April 1-2, 2016
Kansas City, MO
The number of incubators in the United States and around the world has increased rapidly over the past several years, and we are now seeing the growth of nonprofit law firms. Law schools, Legal Aid programs and bar associations are assuming an increasing role in the development of post-graduate training and support programs for attorneys wishing to establish solo and small firms or not-for-profit organizations. These programs focus on training lawyers to build economically sustainable practices that will help to resolve the unmet legal needs of individuals and entities from moderate to low-income communities and other people who are unable to access legal services.
This rapid growth reflects the fact that increasingly the people who choose to attend law school do so because they are committed to expanding access to affordable legal services for the mainstream groups that have not been adequately served, and because they recognize that solo and small firm practice has long been the most popular career path for lawyers.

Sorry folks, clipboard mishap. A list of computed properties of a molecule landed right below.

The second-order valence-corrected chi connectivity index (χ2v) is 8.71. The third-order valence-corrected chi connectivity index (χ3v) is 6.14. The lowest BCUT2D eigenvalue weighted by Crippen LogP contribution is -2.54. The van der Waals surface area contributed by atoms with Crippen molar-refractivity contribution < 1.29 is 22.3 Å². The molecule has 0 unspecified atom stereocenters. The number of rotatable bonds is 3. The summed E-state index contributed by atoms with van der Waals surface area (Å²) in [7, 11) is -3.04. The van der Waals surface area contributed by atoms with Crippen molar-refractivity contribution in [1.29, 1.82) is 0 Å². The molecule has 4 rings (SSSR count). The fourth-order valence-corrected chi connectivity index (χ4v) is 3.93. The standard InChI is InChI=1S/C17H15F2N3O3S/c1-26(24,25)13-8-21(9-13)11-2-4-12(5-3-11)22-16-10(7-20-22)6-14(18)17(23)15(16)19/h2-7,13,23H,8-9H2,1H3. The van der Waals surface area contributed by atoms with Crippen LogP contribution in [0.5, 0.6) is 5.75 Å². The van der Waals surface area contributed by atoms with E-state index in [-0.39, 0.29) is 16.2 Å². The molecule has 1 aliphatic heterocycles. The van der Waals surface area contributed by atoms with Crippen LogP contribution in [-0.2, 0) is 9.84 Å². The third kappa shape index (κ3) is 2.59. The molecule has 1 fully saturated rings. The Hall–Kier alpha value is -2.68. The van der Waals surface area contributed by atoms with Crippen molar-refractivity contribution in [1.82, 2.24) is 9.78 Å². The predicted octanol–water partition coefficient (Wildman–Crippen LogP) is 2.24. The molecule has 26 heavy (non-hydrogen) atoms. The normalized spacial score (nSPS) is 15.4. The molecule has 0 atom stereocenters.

This conference addresses the opportunities and challenges institutions face in the conceptualization, design and implementation of successful incubators, residency programs and nonprofit law firms.
It is co-sponsored by:
- The Consortium for Access to Justice; A collaborative community of law practice incubators and nonprofit law firms
- UMKC School of Law
- California Western School of Law
- Touro Law Center
- The American Bar Association’s Standing Committee on the Delivery of Legal Services
The conference will describe and advance the phenomenal growth of post graduate law programs and the new wave of affordable legal services for groups without access to legal resources. In addition to providing the basics of creating and implementing incubator programs, it will address the impact on law school curricular reform; collaboration between bench, bar and academics; technology and delivery of legal services; evolution of lawyering role models; and access to justice.